GaAslamp

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-Does the High CRI show more color? Is this the main point?

The point of a higher CRI is that an LED's spectral content (i.e. the mix of various colors that make up its light) is a closer match to that of an incandescent light source of the same color temperature (i.e. basic tint). Because typical white LEDs generally have pretty smooth spectral curves and are not entirely lacking in the most significant color ranges, the main factor with respect to color rendering is still the basic tint (e.g. warm, neutral, or cool)--high CRI means that some colors may look different and more true to a similarly-tinted incandescent source, nothing more. To know what it means for each specific case and question, you have to take all of the factors into account.

So does high CRI show more color? It can sometimes when it is being compared to a source that is severely lacking in a certain range of colors, while at other times the difference will be more subtle. To take a case in point, with typical warm LEDs, like the high-CRI LEDs used in 4Sevens' products, the difference in color rendering from that of warm normal-CRI LEDs is usually not that pronounced--if it is, then it's probably not because of CRI per se, but other factors. Being warm-tinted means that relatively speaking there is a lot of red and orange regardless of CRI, and the area of the spectrum that is usually lacking is cyan (greenish-blue), which usually does not play a major role in how we perceive most colors in practice (at least from my own observations). A warm high-CRI LED will almost certainly have greater output in the cyan region, which may occasionally make a subtle difference in colors--maybe a little more color, or maybe not more but simply slightly different colors. However, different warm normal-CRI LEDs can render colors differently from one another as well, so the only thing you can really say about high CRI in this specific case is that it's closer in color rendering to a warm incandescent source (which is every hot filament-based flashlight out there).

In the case of cool LEDs, however, high CRI makes a more noticeable difference because cool normal-CRI LEDs are so starved in the red area of the spectrum--they have some red but it's really deficient and very noticeable to many people. High CRI in this case means not only more cyan, as mentioned earlier, but more red while still keeping the tint cool (the additional cyan offsets the additional red). But ironically, despite the fact that high CRI makes a bigger difference with cool LEDs, the high CRI market is primarily focused on warm tints. That's probably because most people who care about color and would even be aware of CRI at all tend to prefer warm tints, which generally make colors look more vivid (accuracy being a whole other quite involved and controversial topic altogether).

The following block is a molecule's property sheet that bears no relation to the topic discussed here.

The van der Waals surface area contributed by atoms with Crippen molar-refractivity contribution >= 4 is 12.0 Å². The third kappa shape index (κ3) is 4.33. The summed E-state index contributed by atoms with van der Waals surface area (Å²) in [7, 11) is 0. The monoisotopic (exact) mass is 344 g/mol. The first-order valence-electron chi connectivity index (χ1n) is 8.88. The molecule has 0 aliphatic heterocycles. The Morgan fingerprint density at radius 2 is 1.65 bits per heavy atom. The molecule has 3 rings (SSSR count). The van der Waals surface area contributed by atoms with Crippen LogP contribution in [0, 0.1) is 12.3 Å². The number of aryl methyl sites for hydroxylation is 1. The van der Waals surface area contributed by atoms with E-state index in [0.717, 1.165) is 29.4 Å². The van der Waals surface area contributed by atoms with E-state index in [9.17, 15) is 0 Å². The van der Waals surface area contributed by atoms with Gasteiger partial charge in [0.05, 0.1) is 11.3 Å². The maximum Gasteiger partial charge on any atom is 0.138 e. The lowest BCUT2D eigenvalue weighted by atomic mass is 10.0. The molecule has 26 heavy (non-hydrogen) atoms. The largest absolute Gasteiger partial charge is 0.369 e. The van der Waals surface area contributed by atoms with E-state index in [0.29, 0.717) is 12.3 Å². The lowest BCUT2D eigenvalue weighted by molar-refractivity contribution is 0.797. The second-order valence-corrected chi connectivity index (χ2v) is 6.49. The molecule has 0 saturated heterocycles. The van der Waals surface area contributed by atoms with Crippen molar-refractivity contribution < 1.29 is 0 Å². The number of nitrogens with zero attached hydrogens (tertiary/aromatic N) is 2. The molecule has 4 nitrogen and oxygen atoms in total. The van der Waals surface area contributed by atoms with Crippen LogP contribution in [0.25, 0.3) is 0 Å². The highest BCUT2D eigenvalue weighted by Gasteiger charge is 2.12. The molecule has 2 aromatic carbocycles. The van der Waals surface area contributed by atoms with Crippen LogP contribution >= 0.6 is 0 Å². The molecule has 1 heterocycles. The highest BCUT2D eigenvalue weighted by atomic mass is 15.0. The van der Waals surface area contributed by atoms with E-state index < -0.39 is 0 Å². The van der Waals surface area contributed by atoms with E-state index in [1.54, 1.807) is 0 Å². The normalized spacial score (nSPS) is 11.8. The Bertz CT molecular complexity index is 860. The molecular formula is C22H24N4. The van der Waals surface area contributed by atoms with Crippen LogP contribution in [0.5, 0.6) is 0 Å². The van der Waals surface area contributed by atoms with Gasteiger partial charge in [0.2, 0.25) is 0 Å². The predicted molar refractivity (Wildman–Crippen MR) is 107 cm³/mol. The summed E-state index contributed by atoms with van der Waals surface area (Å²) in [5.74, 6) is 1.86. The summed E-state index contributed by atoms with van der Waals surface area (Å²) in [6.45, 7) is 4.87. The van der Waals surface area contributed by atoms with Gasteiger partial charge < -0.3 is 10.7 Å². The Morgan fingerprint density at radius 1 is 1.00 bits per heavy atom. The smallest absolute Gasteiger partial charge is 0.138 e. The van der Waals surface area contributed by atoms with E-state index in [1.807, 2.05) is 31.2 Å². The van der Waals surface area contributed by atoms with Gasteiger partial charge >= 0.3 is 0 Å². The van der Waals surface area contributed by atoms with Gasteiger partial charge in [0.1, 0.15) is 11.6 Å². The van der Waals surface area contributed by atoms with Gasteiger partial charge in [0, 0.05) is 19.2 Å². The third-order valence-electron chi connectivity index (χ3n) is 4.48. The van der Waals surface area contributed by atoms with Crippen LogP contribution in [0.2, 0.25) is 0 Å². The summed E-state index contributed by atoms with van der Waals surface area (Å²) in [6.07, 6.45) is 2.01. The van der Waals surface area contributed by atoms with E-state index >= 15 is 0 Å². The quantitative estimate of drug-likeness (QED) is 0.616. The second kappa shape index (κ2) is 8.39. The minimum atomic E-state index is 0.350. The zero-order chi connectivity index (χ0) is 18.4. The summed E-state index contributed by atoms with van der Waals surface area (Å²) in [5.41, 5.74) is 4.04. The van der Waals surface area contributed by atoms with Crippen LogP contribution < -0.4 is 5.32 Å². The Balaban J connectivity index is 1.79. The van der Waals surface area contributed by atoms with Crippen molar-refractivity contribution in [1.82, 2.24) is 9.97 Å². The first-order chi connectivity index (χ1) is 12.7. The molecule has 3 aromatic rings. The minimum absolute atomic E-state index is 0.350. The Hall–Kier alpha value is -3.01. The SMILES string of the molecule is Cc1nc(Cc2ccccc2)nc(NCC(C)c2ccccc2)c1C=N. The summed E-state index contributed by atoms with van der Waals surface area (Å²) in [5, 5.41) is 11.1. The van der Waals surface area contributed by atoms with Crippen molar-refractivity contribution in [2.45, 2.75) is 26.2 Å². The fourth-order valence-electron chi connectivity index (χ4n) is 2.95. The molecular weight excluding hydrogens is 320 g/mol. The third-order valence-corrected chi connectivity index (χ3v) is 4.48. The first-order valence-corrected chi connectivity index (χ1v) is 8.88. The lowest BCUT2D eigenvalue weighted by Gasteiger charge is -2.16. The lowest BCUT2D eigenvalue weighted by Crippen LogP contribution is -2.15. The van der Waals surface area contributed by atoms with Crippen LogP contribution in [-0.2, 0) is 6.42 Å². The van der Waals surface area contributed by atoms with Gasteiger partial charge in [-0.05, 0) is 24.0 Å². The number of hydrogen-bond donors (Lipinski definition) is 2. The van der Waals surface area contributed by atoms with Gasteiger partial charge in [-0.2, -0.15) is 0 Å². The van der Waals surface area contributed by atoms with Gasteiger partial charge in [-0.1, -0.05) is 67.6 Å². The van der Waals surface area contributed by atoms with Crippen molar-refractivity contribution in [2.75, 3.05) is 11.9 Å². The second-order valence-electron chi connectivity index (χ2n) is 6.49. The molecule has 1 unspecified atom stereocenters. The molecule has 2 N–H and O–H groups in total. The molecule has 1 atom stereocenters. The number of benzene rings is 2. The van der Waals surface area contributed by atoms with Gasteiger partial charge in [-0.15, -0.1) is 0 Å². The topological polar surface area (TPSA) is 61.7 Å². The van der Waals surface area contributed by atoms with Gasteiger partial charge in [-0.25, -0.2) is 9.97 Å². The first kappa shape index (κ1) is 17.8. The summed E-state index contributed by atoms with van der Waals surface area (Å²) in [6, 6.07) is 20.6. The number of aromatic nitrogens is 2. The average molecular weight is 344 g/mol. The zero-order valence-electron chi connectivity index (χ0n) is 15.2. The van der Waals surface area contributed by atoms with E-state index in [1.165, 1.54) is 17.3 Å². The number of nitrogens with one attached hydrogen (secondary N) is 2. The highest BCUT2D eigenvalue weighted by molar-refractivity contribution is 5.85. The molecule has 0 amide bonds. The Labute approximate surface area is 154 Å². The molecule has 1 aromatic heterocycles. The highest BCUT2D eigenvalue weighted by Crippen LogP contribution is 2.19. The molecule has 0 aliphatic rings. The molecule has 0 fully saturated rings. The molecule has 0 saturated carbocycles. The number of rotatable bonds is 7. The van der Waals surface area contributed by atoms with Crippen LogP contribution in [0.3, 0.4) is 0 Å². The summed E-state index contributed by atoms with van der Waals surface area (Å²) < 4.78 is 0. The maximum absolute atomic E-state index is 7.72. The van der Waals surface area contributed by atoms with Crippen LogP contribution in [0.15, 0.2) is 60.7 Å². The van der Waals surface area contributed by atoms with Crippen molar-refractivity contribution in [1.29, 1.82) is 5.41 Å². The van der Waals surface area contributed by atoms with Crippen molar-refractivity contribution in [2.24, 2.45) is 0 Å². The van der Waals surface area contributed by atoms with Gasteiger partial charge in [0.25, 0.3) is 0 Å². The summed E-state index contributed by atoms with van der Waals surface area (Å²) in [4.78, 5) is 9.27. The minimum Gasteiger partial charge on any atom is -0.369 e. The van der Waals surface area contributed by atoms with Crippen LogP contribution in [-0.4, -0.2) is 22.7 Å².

By the way, it is important to note that when we're looking at different basic tints and CRI together, it's like apples and oranges because CRI is based on the tint--a neutral high-CRI LED is close to a neutral incandescent source, not a warm incandescent source, and tint generally makes a much bigger difference. So you can't say that a warm high-CRI LED is more "accurate" than a neutral normal-CRI LED on the basis of CRI, because while the former is indeed more "accurate" with respect to old light bulbs, the latter may well look more "accurate" to those who use sunlight as their ideal reference, for example, despite its lower CRI. At the end of the day, CRI is merely one factor that means one specific thing in a specific context--nothing more general or universal than that.